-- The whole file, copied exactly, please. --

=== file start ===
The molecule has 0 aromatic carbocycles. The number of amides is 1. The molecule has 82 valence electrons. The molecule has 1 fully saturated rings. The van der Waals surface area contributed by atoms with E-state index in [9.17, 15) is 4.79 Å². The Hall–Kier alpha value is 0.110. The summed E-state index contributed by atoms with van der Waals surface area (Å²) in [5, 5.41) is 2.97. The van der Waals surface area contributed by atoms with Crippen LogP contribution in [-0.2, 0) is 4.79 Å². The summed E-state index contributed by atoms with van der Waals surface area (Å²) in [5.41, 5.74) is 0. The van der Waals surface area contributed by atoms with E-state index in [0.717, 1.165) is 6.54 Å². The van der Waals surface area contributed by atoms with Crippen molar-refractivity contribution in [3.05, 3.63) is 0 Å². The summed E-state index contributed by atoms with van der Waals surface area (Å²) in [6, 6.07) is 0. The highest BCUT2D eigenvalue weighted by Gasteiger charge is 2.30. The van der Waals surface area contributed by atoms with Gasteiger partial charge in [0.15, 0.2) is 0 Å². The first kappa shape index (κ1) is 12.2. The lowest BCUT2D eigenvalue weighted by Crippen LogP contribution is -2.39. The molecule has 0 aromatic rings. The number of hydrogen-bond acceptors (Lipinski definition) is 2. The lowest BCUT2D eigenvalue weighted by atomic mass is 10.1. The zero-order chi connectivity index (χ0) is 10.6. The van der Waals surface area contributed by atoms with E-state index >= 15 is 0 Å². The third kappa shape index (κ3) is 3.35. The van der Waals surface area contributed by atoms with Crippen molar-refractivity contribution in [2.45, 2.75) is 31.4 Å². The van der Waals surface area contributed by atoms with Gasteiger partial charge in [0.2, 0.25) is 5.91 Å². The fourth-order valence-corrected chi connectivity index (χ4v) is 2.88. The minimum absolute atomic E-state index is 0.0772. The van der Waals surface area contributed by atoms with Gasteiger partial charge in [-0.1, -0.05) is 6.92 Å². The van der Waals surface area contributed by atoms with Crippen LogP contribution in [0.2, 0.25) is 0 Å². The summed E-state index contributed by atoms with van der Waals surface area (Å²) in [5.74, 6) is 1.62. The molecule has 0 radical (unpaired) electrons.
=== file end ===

The molecule has 0 aromatic carbocycles. The number of amides is 1. The molecule has 82 valence electrons. The molecule has 1 fully saturated rings. The van der Waals surface area contributed by atoms with E-state index in [9.17, 15) is 4.79 Å². The Hall–Kier alpha value is 0.110. The summed E-state index contributed by atoms with van der Waals surface area (Å²) in [5, 5.41) is 2.97. The van der Waals surface area contributed by atoms with Crippen LogP contribution in [-0.2, 0) is 4.79 Å². The summed E-state index contributed by atoms with van der Waals surface area (Å²) in [5.41, 5.74) is 0. The van der Waals surface area contributed by atoms with E-state index in [0.717, 1.165) is 6.54 Å². The van der Waals surface area contributed by atoms with Crippen molar-refractivity contribution in [3.05, 3.63) is 0 Å². The summed E-state index contributed by atoms with van der Waals surface area (Å²) in [6, 6.07) is 0. The highest BCUT2D eigenvalue weighted by Gasteiger charge is 2.30. The van der Waals surface area contributed by atoms with Gasteiger partial charge in [0.15, 0.2) is 0 Å². The first kappa shape index (κ1) is 12.2. The lowest BCUT2D eigenvalue weighted by Crippen LogP contribution is -2.39. The molecule has 0 aromatic rings. The number of hydrogen-bond acceptors (Lipinski definition) is 2. The lowest BCUT2D eigenvalue weighted by atomic mass is 10.1. The zero-order chi connectivity index (χ0) is 10.6. The van der Waals surface area contributed by atoms with E-state index >= 15 is 0 Å². The third kappa shape index (κ3) is 3.35. The van der Waals surface area contributed by atoms with Crippen molar-refractivity contribution in [2.45, 2.75) is 31.4 Å². The van der Waals surface area contributed by atoms with Gasteiger partial charge in [0.2, 0.25) is 5.91 Å². The fourth-order valence-corrected chi connectivity index (χ4v) is 2.88. The minimum absolute atomic E-state index is 0.0772. The van der Waals surface area contributed by atoms with Gasteiger partial charge in [-0.1, -0.05) is 6.92 Å². The van der Waals surface area contributed by atoms with Crippen LogP contribution in [0.2, 0.25) is 0 Å². The summed E-state index contributed by atoms with van der Waals surface area (Å²) in [5.74, 6) is 1.62. The molecule has 0 radical (unpaired) electrons.